This 1st Grade Geometry Interactive Notebook unit is a black and white interactive notebook resource to use when teaching shapes and partitioning! If you’re not a CCSS teacher, then this resource is all about 2D shapes, 3D shapes, composite shapes, partitioning, and early fractions. There is an input page to read the ‘I Can’ statement and learn about the standard, then several output pages for practice.
These are in black and white to save your ink! I print on colored paper to make them colorful for the kiddos.
This item aligns to the Common Core standards for the Geometry (1G) domain, but you don’t have to be a Common Core classroom to use this pack!
Geometry Topics Covered:
-Open and Closed Shapes
-Building and Drawing Shapes
-Identifying 2D and 3D Shapes
-Composite 2D Shapes
-Composite 3D Shapes
-Equal vs. Unequal Shares
This item is included in a money-saving interactive notebook bundle.
Click here for the interactive notebook bundle.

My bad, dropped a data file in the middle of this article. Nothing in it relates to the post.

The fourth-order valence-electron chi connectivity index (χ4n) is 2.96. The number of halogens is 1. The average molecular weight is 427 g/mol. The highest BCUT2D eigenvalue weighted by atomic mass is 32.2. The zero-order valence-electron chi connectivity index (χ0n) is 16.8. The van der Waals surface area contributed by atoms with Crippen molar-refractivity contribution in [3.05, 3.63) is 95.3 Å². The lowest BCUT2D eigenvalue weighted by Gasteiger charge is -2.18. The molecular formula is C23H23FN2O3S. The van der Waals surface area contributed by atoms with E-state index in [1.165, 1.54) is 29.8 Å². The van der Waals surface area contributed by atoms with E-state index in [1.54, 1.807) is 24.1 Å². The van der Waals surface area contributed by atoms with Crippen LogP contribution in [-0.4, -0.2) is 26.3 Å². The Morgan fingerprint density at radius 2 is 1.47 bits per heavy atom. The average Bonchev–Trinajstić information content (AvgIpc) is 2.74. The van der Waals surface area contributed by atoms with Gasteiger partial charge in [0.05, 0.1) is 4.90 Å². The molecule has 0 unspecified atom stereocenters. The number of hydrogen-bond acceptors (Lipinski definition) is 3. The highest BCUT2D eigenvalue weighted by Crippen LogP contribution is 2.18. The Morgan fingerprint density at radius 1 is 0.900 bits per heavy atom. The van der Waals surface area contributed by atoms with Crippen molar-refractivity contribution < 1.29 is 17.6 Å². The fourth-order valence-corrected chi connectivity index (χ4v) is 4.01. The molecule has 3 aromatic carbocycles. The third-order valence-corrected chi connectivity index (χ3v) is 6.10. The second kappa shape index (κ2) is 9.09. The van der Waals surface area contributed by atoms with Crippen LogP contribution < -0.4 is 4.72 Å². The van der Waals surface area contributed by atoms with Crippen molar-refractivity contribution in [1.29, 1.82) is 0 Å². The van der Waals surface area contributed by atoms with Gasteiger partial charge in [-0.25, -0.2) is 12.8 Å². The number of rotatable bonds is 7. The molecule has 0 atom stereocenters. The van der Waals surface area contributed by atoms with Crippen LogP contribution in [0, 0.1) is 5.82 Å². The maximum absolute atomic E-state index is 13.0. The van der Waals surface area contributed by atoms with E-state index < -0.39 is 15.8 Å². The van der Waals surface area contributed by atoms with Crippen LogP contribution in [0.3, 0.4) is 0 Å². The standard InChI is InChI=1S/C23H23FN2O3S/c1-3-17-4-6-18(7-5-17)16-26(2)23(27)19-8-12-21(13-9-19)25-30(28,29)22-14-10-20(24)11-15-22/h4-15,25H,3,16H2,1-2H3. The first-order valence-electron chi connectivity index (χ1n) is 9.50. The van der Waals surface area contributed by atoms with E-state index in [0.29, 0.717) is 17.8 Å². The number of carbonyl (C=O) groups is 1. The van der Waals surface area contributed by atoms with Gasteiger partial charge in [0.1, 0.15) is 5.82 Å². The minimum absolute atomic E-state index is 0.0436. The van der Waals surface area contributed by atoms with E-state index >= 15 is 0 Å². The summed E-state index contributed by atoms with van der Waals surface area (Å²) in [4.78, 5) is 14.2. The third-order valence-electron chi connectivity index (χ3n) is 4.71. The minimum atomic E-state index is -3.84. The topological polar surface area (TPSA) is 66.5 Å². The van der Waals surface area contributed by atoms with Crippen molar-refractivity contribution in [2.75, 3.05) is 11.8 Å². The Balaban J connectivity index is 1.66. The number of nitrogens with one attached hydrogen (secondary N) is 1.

You can save even more money when buying this item in a first grade common core bundle, which includes the interactive notebook bundle, plus short answer, centers, and printables.
Click here for the MEGA bundle.
This purchase is for one single classroom only.
If you’re interested in sharing with other classrooms, make sure to buy the extra licenses. If you are interested in a site license, please contact me for a quote at jessica.L.firstname.lastname@example.org.
Distinguish between defining attributes (e.g., triangles are closed and three-sided) versus non-defining attributes (e.g., color, orientation, overall size); build and draw shapes to possess defining attributes.
Compose two-dimensional shapes (rectangles, squares, trapezoids, triangles, half-circles, and quarter-circles) or three-dimensional shapes (cubes, right rectangular prisms, right circular cones, and right circular cylinders) to create a composite shape, and compose new shapes from the composite shape.1
Partition circles and rectangles into two and four equal shares, describe the shares using the words halves, fourths, and quarters, and use the phrases half of, fourth of, and quarter of. Describe the whole as two of, or four of the shares. Understand for these examples that decomposing into more equal shares creates smaller shares.